## ANY WARRANTY; without even the implied warranty of MERCHANTABILITY or
## FITNESS FOR A PARTICULAR PURPOSE.  See the GNU General Public License
## for more details.
## You should have received a copy of the GNU General Public License
## along with Octave; see the file COPYING.  If not, see
## <http://www.gnu.org/licenses/>.
## -*- texinfo -*-
## @deftypefn {Function File} {} ranks (@var{x}, @var{dim}) Return the
## ranks of @var{x} along the first non-singleton dimension adjust for
## ties. If the optional argument @var{dim} is given, operate along this
## dimension. @var{X} can optionally be a structure. In that case, its
## field named x is interpreted as the matrix, and its field named rtype
## is interpreted as the rank-type. The field RTYPE then donates the
## type of ranking: 0 or "fractional" for fractional, which is the
## default, 1 or "competition" for competiton ranking, 2 or "modified"
## for modified competition ranking, 3 or "ordinal" for ordinal ranking
## and 4 or "dense" for dense ranking. When using the third argument,
## you can supply us '' for @var{dim} to have it auto-computed. @end
## deftypefn
## This function returns a result identical to GNU Octave's built-in
## ranks.m but is much faster (For example, 1.4s vs. ''no result in
## 33mins'' when the input was a=round(10*rand(100123,100));
## Additionally, we also handle several ranking schemes. This function
## has been submitted to GNU Octave's mailing list and may become part
## of GNU Octave.
## Authors: KH <address@hidden>, Dave Goel <address@hidden>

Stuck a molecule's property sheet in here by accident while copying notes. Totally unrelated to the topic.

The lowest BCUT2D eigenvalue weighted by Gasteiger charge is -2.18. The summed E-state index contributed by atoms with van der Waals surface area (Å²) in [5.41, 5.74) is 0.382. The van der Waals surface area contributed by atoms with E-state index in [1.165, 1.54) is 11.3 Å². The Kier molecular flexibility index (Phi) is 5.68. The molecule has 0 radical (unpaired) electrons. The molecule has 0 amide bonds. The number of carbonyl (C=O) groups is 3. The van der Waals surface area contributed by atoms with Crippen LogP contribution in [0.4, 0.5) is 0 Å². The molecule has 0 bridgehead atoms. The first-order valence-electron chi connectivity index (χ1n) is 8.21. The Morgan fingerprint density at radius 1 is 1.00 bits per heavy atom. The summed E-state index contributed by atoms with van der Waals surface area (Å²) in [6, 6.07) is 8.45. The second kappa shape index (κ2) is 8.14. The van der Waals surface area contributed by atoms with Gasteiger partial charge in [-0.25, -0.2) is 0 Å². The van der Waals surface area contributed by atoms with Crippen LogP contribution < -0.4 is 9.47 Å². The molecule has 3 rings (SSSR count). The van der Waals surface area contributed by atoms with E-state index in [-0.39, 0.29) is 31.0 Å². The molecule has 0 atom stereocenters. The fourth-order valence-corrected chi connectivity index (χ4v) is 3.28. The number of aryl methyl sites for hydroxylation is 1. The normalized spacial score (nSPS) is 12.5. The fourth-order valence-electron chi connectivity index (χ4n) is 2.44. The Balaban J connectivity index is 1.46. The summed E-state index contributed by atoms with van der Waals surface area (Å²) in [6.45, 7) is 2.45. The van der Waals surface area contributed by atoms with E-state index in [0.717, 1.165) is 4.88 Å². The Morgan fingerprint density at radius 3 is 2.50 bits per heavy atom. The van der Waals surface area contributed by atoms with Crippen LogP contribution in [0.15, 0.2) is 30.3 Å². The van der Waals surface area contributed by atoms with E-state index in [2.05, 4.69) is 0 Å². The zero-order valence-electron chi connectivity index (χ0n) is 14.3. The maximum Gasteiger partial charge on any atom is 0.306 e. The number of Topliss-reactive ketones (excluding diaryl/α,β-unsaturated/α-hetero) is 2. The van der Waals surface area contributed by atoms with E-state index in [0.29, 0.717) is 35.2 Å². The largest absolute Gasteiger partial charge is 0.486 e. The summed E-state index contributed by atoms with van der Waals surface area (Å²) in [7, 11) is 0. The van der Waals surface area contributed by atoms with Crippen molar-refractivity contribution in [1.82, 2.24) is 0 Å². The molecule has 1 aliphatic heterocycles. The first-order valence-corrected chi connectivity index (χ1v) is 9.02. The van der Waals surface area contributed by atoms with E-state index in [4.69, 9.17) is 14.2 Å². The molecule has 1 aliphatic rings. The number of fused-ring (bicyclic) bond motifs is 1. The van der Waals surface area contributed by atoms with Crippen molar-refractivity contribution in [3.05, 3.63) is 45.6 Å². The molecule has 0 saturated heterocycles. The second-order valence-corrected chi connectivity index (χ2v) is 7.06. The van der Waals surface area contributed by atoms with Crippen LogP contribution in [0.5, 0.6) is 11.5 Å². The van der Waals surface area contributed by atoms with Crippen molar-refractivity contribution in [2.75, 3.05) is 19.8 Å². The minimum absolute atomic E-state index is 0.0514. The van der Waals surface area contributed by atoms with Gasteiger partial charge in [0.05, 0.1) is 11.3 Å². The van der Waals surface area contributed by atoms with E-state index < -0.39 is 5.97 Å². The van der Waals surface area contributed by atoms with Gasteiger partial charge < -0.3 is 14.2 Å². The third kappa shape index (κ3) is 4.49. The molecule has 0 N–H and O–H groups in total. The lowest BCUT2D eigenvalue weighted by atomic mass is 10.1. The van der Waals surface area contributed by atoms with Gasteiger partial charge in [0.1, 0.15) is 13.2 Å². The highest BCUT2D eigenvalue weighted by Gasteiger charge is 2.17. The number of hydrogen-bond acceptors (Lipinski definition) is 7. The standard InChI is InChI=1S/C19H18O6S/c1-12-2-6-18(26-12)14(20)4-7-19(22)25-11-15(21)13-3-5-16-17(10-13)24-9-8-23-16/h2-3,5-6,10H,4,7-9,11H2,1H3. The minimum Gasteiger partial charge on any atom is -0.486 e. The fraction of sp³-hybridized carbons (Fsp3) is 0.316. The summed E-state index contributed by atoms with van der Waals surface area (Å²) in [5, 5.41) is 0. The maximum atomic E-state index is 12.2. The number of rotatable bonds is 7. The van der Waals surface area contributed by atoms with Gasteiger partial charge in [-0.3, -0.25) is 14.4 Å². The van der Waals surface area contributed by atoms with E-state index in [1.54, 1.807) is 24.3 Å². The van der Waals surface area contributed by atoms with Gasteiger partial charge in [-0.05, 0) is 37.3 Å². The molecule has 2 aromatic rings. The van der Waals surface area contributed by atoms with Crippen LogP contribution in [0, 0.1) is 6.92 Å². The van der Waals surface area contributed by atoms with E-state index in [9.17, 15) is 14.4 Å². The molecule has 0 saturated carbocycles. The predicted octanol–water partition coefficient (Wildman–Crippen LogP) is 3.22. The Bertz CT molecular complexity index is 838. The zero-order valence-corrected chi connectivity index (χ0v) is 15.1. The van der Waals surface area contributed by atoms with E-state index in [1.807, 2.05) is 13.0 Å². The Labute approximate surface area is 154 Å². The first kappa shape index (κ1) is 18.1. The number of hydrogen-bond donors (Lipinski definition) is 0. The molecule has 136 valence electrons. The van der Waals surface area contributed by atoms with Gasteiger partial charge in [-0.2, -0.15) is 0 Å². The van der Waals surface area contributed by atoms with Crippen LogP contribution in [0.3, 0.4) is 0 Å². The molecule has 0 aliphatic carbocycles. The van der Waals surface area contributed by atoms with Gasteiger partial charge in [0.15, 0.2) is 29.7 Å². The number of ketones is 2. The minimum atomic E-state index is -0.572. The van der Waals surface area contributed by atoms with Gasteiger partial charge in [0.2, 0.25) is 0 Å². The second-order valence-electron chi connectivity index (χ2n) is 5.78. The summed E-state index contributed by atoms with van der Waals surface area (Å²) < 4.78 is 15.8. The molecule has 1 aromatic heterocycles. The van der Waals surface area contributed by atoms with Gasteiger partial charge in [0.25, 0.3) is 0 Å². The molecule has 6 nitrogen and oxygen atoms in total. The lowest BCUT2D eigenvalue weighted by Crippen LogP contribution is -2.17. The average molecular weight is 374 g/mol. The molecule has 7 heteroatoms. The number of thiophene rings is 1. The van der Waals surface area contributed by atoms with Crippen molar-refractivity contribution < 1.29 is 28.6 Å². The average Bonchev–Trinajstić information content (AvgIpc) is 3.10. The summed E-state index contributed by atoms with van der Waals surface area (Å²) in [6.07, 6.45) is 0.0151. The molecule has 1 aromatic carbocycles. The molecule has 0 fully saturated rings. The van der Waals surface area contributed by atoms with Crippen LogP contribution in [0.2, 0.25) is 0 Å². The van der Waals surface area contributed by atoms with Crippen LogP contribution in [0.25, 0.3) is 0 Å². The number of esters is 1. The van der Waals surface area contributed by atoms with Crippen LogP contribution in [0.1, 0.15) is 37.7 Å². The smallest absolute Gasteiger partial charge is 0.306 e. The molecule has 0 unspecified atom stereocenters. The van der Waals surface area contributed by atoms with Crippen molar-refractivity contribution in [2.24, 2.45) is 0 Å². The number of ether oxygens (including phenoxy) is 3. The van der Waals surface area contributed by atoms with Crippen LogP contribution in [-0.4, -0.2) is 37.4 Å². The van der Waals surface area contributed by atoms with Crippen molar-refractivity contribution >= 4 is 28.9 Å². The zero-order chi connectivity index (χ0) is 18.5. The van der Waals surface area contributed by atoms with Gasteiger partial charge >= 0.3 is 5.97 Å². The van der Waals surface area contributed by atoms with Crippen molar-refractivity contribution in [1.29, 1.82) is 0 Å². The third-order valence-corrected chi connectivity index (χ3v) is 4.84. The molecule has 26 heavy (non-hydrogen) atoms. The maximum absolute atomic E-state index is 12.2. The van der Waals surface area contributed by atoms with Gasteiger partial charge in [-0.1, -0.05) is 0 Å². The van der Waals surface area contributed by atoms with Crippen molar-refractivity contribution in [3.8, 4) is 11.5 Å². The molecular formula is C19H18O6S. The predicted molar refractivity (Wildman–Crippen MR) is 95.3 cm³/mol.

## Description: Compute ranks

function y = ranksmy (x, dim)

  if (nargin < 1);
    print_usage ();

  if isstruct(x);
    if isfield(x,"rtype");
      if isempty(rtype);

  nd = ndims (x);
  sz = size (x);
  if (nargin!=2);
    ## Find the first non-singleton dimension.
    dim  = 1;
    while (dim < nd + 1 && sz(dim) == 1)
      dim = dim + 1;
    if (dim > nd)
      dim = 1;
    if (! (isscalar (dim) && dim == round (dim))
        && dim > 0
        && dim < (nd + 1))
      error ("ranks: dim must be an integer and valid dimension");

  if (sz(dim) == 1)
    y = ones(sz);
    ## The algorithm works only on dim = 1, so permute if necesary.
    if (dim != 1)
      perm = [1 : nd];
      perm(1) = dim;
      perm(dim) = 1;
      x = permute (x, perm);
    [sx ids]=sort(x); ## sx is sorted x.
    lin=cumsum(ones(size(x)),1);  ## A linearly increasing array.

    switch rtype;
      case {0,"fractional"};
      case {1,"competition"};
      case {2,"modified"};
      case {3,"ordinal"};
        ## lin=lin;
        error("Illegal value of rtype specified.");
    ## If input was a vector, we could have simply done this: 
    ## y(ids)=lin;

    if (dim != 1)
      y = permute (y, perm);

function idf=_ids(ids,sz);
  for ii=2:nn;
  for jj=(nn-1):-1:1;

function linnew=_competition (lin,sx,sz)
  ## Stop increasing lin when sx does not increase. Same as before
  ## otherwise.
  infvec = -Inf * ones ([1, sz(2 : end)]);
  fnewp= find(diff([infvec;sx]));

function linnew=_modified (lin,sx,sz)
  ## Traverse lin backwards. Stop decreasing it when sx doesn't
  ## decrease.
  infvec = Inf * ones ([1, sz(2 : end)]);
  fnewp= find(diff([sx;infvec]));

%!assert (ranksmy (1:2:10), [1:5]'')
%!assert (ranks (10:-2:1), [5:-1:1]'')
%!assert (ranks ([2, 1, 2, 4]), [2.5, 1, 2.5, 4])
%!assert (ranks (ones (1, 5)), 3*ones (1, 5)'')
%!assert (ranks (1e6*ones (1, 5)), 3*ones (1, 5)'')
%!assert (ranks (rand (1, 5), 1), ones (1, 5))

%% Test input validation
%!error ranks ()
%!error ranks (1, 2, 3)
%!error ranks ({1, 2})
%!error ranks (['A'; 'B'])
%!error ranks (1, 1.5)
%!error ranks (1, 0)
%!error ranks (1, 3)

> > > ====================================================

Sincerely, and best